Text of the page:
An overview of classes taught (and developed *)
ADM, School of Art, Design and Media, since 2014
MA/PHD Graduate:
Narrative Strategies for Moving Images
Narrative Strategies in Creative Media *
Topics in Photography *
BA Courses:
Interactive Environments
Moving Image for Media Artists *
Fundamentals of Immersive 360˚and VR experiences *
Colour Photography (Medium format)
Black & White Film Photography
Concepts for Digital Imaging *

Visiting Asst.-Professor at SCM, CityU Hong Kong, Sem1 2019/20
MA course:
Topics in Photography: Text & Image
BA course: Expanded Photography

Teaching Philosophy
A focus of my research-based practice is exploring imaging technologies in science contexts and getting an insight into possibilities of capturing two-dimensional or three-dimensional images. The vast potentials of the human eye as a quintessential instrument to gather knowledge and aesthetics, at the intersection of art and science provides the students with the exploration of emerging imaging technologies in both the wavelengths below and above the visible spectrum.
Teaching lens-based media means for me also teaching to see, to watch our surroundings with fresh eyes, to challenge my students' views and to nudge them towards understanding how physics, genetics or neuroscience could shape their image of the world; but also how documenting the application of these technologies in industry and business could make a difference in the emerging age of machines.

My aim is not only to furnish my students with a fundamental technical skill-set so that they will be able to express their ideas visually. It is equally important for them to learn putting their work in context; researching and evaluating independently in the theoretical and aesthetic domain. This enables them to establish their own artistic voice and paves their path as independent creators.
The purpose of my curriculum is to give the students opportunities to strengthen their knowledge and skills so as to develop their own unique position and stylistic idiom in the course of their study. A common explanation of the technical foundations of lens-based media incorporates: recording techniques from pinhole camera to large format and digital imaging standards; processing of the captured images, black/white and colour darkroom, digitising of analogue files; from the still to moving images; expanded photography and presenting and installing still- and moving-image projects.
Important for the course’s outcome is the absence of commitment to any specific media: The idea should always be in the focus of attention – the medium has to follow the concept and the form of the presentation.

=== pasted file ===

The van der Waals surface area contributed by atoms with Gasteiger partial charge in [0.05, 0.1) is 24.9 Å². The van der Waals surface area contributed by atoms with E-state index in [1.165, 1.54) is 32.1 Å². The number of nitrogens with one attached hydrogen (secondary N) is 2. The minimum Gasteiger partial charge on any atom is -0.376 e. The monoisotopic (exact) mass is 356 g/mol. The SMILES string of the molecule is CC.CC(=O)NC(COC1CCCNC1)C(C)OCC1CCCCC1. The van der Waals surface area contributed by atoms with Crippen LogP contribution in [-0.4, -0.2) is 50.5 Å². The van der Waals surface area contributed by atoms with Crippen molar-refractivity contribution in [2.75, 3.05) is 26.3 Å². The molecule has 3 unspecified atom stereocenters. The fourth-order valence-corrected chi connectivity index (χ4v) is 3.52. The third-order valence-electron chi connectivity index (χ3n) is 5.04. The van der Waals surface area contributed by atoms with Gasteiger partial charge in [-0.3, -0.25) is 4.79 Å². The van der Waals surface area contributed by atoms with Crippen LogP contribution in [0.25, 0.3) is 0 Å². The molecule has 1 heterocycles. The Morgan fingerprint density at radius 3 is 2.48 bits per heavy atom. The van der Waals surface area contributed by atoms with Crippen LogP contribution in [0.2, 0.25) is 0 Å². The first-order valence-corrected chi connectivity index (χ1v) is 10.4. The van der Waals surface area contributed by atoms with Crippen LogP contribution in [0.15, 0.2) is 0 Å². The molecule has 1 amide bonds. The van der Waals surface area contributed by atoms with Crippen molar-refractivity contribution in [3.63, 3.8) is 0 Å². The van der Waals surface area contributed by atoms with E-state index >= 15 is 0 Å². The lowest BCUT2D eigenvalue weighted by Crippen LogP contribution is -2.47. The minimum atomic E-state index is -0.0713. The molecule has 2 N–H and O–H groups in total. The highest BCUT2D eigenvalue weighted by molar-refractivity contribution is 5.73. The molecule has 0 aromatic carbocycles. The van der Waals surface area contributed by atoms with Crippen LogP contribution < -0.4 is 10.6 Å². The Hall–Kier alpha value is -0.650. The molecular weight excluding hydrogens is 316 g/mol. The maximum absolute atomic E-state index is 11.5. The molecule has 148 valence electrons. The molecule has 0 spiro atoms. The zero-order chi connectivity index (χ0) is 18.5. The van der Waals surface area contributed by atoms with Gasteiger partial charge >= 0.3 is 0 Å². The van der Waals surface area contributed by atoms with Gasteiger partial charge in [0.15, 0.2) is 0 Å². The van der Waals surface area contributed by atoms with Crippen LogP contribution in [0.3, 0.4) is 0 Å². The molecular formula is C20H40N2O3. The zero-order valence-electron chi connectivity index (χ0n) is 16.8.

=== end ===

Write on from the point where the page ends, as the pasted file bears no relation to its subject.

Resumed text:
During my time at ADM, I realised that a good balance of being encouraging, entertaining, understanding but also strict and determined is necessary. It succeeds in the work with my FYP and URECA students, who are driven by their ideas and keen to discuss different approaches as well as interested in theoretical background concepts.
My confidence in good teaching and supervision are grounded in the complex structure of the human brain. Various parts need stimulation in a certain way and I have to cater both hemispheres. In seminars addressing different departments, I can inspire complex results with diverse approaches. By offering exciting topics and excursions, which result from contacts to co-operation partners in other faculties, arts, science or industry, the students can hopefully develop their enthusiasm.

The documentation and presentation of the students’ projects is an essential constituent of the work. Site-specific exhibitions or presentations with students at places which are linked thematically with the project to further encourage the students in exploring their environment, provide a motivating goal. So was the result of the photo majors in 2016 exhibited in the Private Museum in Singapore.
Championing in-depth research, advocating the courage to fail and try again, promoting teamwork and group discussions, fostering their independent and critical thinking are ways which I think may encourage student learning. To achieve this, I need to raise the student’s interest in the subject, nurture their critical capacity, support interactive feedback within the class and encourage own initiatives.
Short-term projects (only one week) for the class, for working out ideas and techniques spontaneously proved efficacious – the rush demands the students’ creativity and flexibility.
Artistic freedom is a major point in my conception of creative education. Therefore, the idea is in the focus of attention – the medial technique should follow the concept and the form of the presentation. Although lens-based media is in any case the essential medium for research and later on the documentation.
My classes are usually structured into three parts: technical and theoretical background (theory), conceptual and creative framework (presentations and discussions) and independent projects (sharing and discussing ideas and work in progress).